Take Zingerman’s (Bakehouse) in Ann Arbor, for example. I continued to call them about selling their bread at our store, but they were just making it for their deli. Eventually, they relented, and I rented a van every Tuesday and Friday to drive to their bakehouse and get a full order of bread. We did that for many years before we worked out a delivery schedule. The point is, whatever we need to do to go out of our way for customers, we will do. That is the fun part of the job—seeing people’s faces when they ask us to bring something in and we provide it for them.
That’s also why we have one of the largest selections of supplements you’ll ever find. Most customers shop by brand, so I think we carry 1,600 SKUs just of NOW, because if someone buys NOW, we’re going to have everything we can get for them. If there happens to be one we don’t carry, we’ll special-order it. We’ve been dealing with many of these supplement companies since they began, and in today’s world, it helps a lot that we’ve had those working relationships for so many years.
Along with product selection, what else is Sawall’s known for?
MS: Customer service—that’s what it’s all about. The reason we’ve been in business for so long is because everyone who works here will drop whatever they’re doing to help the customer. It’s funny, sometimes customers say they get asked if they need help too often. But I’d rather have it that way than the other way, especially because finding the product you want among thousands can be difficult. We’ll never say, “It’s down Aisle 5.” We walk them to the shelf and put the product in their hand.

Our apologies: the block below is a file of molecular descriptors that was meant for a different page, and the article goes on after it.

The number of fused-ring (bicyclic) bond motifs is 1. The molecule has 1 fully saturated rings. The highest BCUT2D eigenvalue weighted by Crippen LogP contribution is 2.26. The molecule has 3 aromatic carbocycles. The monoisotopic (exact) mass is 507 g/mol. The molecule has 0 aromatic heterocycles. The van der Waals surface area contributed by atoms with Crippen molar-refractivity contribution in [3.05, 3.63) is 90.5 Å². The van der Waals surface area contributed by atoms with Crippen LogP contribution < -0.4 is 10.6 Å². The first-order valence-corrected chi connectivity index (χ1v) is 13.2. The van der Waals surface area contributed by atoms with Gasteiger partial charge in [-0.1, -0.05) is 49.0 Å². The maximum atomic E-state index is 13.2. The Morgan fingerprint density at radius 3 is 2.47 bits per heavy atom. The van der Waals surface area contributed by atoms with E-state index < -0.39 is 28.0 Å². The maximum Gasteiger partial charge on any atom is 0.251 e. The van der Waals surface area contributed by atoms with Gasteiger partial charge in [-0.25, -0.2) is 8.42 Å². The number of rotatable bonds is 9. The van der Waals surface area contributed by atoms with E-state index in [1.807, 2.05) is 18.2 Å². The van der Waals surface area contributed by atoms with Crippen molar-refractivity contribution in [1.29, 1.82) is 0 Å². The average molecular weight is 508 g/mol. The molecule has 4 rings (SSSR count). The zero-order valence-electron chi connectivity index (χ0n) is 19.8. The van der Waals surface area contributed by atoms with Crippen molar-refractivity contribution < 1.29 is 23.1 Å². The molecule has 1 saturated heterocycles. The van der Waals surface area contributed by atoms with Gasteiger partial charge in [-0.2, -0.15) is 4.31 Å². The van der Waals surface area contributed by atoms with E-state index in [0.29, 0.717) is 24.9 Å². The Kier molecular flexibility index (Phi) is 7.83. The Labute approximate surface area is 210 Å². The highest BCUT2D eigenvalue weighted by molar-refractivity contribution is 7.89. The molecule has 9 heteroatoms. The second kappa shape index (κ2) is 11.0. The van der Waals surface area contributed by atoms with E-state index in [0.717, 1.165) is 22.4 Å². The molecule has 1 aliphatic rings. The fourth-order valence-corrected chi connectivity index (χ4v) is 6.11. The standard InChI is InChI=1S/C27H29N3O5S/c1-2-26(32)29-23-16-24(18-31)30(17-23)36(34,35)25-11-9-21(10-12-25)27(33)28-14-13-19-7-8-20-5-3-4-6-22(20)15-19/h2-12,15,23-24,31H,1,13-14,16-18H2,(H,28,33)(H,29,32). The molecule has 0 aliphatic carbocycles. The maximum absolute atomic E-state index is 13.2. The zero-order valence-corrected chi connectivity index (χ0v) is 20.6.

How have you maintained your high level of customer service through the COVID-19 pandemic, especially in the early days, when many shoppers stayed home?
MS: Rather than listing all of our products online, we had five different phone lines people could call to ask for curbside pickup. Depending on how busy we were, we’d have as many as 15 people working on this, talking to customers about the products they wanted. When people would order curbside or delivery from other places, they may have gotten only 20% of their order because so much was out of stock. But we had people shop the store and call them back, or talk with them while they shopped. That way, they could say, “Hey, I’m out of this Organic Valley milk, but we have a different size or else a local brand.” This process worked wonderfully.